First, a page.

Pension increase means payrise for 4.7 million


Published on

Around 4.7 million Australians will begin to benefit from a boost to their government support payments following the most recent round of payment indexation which came into effect on Tuesday.

Most social security payments are indexed twice a year by law to reflect changes in the cost of living.

Thanks to rising inflation the government says that the latest indexation increase of 4% is the largest in over 30 years for allowances and 12 years for pensions.

pension increased in australia

What are the new payment rates?

Following the indexation, recipients of the Age Pension, Disability Support Pension and Service Pension will all see an increase in their fortnightly payments.

The maximum rate for singles has risen by $38.90 to $1,026.50 per fortnight, while for pensioner couples it's now $58.80 higher at $1547.60 per fortnight - both of which include the Energy and Pension supplements.

In related news, Age and Veteran pensioners will be able to earn up to $4000 extra over the 2022-23 financial year without it affecting their pension as part of a move from the federal government designed to encourage more older Australians back into work in order to help ease the demand for workers.

The JobSeeker payment has also increased. Singles eligible for the maximum payment and Energy Supplement will now receive $677.20 per fortnight (a $25.70 boost), while single parents will be able to get up to $927.40 per fortnight which is an increase of $35.20.

Meanwhile, students and apprentices on the ABSTUDY payment will begin to receive a new maximum payment of $677.20 per fortnight (including the Energy Supplement) which is also $25.70 higher than it was previously.

Other younger Australians are out of luck for the moment though, as the indexation for Youth Allowance and Austudy payments won't come into effect until January 2023.

Payments 'grossly inadequate' to cover basic costs

While the latest increases will no doubt receive some welcome given the significant rise in living costs over the past six months since the last indexation came into effect, advocates in the social services space argue that support payments still fall well below what's needed.

Edwina MacDonald, the acting chief executive of the Australian Council of Social Service (ACOSS), says that the new JobSeeker rate for a single person of $48 a day comes out at just 42% of the minimum wage which remains well below the poverty line.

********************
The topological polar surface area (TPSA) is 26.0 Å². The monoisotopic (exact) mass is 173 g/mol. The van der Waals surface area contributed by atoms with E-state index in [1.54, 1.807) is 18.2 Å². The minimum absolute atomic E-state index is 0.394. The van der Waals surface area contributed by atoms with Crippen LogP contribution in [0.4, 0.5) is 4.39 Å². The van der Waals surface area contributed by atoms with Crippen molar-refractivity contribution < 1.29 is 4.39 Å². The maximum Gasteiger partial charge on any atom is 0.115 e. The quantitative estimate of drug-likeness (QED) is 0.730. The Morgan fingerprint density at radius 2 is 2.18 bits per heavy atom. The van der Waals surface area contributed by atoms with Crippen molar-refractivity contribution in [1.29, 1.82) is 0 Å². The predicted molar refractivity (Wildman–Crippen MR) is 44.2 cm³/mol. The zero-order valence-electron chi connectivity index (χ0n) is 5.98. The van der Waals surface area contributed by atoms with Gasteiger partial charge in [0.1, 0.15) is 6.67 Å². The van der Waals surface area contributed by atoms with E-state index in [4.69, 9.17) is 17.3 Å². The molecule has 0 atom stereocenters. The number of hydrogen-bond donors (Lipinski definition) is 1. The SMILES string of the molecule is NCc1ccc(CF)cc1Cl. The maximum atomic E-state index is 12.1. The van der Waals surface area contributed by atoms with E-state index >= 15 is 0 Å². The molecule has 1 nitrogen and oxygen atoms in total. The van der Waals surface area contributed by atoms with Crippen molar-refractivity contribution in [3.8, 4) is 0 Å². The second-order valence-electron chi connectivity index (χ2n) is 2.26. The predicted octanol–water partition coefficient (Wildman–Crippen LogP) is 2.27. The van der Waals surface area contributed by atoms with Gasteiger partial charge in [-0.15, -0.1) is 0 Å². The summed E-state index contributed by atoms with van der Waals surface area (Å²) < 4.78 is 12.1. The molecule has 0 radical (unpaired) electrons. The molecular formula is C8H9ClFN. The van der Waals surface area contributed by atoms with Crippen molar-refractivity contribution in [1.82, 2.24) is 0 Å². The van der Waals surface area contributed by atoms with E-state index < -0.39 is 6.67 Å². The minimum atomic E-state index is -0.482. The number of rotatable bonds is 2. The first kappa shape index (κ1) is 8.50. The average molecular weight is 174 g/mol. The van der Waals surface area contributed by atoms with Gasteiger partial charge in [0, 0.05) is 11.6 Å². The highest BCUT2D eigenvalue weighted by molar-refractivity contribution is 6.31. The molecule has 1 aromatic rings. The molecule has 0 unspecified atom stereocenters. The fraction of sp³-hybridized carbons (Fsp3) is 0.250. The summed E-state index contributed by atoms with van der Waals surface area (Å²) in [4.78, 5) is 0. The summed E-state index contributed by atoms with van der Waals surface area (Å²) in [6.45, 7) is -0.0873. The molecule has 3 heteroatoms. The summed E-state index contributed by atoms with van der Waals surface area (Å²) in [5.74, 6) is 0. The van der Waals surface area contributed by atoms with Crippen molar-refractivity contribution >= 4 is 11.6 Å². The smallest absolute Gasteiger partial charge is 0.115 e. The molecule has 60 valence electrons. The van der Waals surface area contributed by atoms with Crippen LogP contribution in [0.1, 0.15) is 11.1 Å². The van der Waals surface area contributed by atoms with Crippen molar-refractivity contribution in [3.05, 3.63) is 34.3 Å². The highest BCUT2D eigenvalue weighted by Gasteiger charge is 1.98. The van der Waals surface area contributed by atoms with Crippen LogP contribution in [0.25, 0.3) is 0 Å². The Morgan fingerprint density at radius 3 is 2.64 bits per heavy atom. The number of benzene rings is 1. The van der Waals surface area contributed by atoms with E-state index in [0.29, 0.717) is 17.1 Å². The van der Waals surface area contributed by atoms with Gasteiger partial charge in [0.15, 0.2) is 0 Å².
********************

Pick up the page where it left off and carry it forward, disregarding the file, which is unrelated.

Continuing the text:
"Routine indexation is vital and, anything helps when you're getting by on so little. But an extra $1.80 on an already grossly inadequate income won't cover the costs of winter energy bills, high fuel prices, medicines, groceries or rent," she says.

"We speak regularly to people who cannot eat three meals a day, who cannot afford essential medication and who are in debt with their utility provider because they cannot cover the cost of energy."

In order to ensure that people can meet the basic costs of living, ACOSS has urged the government to take action beyond the indexation of payments by increasing JobSeeker to $73 a day.

A similar call has been made by the St Vincent de Paul Society, which estimates that a $10-$15 a day increase to JobSeeker and other working age payments would lift 1,000,000 Australians out of poverty.

"While the indexation announced by the Government will lift income support payments by 4%, around 830,000 people on JobSeeker will continue to live in poverty simply because the base rate is too low and indexation cannot keep up with the surging cost-of-living," says national president, Claire Victory.

"We need to say that it is not good enough that people in Australia cannot afford a safe home and to feed themselves and their children."

The payment rates for pensions and JobKeeper will be indexed again on March 20, 2023.

Get stories like this in our newsletters.

Related Stories

In 2021-22, the ATO received more than 42,000 requests to access super on medical grounds, including 15,760 for weight loss. So how hard is it to withdraw your super early?

Tom Watson is a senior journalist at Money magazine, and one of the hosts of the Friends With Money podcast. He's previously worked as a journalist covering everything from property and consumer banking to financial technology. Tom has a Bachelor of Communication (Journalism) from the University of Technology, Sydney.
Diana Archer
September 25, 2022 11.45am

My brother is on job seeker and struggles to live so times he has to make up his mind about what bills to pay ,medicine,food he can not work he has arthritis in his elbows/ knees/ back/ and is pain 24/7 centrelink know this but still make him put 15 hours

Work at op shop and spends rest of week suffering in pain

His doctor have a duty of care

Also centrelink have a duty of care they are making him suffer when he is not last but he is still suffering but won't complain but I will I see his

Life falling apart due to people not listening to him